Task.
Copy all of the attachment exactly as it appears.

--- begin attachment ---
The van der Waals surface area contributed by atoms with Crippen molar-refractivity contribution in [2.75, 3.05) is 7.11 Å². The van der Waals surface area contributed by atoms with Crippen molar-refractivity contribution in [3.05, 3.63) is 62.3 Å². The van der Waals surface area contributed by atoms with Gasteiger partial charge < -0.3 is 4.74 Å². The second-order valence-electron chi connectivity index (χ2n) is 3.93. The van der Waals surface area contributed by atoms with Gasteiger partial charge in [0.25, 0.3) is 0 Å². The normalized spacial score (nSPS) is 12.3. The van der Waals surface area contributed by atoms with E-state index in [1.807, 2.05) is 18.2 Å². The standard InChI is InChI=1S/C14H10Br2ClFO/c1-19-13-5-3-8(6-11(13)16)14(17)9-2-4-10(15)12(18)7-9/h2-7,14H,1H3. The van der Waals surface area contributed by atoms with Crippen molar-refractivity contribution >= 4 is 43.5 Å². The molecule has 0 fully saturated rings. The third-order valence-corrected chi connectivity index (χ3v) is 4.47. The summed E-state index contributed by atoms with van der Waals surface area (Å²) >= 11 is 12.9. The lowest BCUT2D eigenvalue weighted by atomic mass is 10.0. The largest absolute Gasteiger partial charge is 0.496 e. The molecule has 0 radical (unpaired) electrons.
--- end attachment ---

The van der Waals surface area contributed by atoms with Crippen molar-refractivity contribution in [2.75, 3.05) is 7.11 Å². The van der Waals surface area contributed by atoms with Crippen molar-refractivity contribution in [3.05, 3.63) is 62.3 Å². The van der Waals surface area contributed by atoms with Gasteiger partial charge < -0.3 is 4.74 Å². The second-order valence-electron chi connectivity index (χ2n) is 3.93. The van der Waals surface area contributed by atoms with Gasteiger partial charge in [0.25, 0.3) is 0 Å². The normalized spacial score (nSPS) is 12.3. The van der Waals surface area contributed by atoms with E-state index in [1.807, 2.05) is 18.2 Å². The standard InChI is InChI=1S/C14H10Br2ClFO/c1-19-13-5-3-8(6-11(13)16)14(17)9-2-4-10(15)12(18)7-9/h2-7,14H,1H3. The van der Waals surface area contributed by atoms with Crippen molar-refractivity contribution >= 4 is 43.5 Å². The molecule has 0 fully saturated rings. The third-order valence-corrected chi connectivity index (χ3v) is 4.47. The summed E-state index contributed by atoms with van der Waals surface area (Å²) >= 11 is 12.9. The lowest BCUT2D eigenvalue weighted by atomic mass is 10.0. The largest absolute Gasteiger partial charge is 0.496 e. The molecule has 0 radical (unpaired) electrons.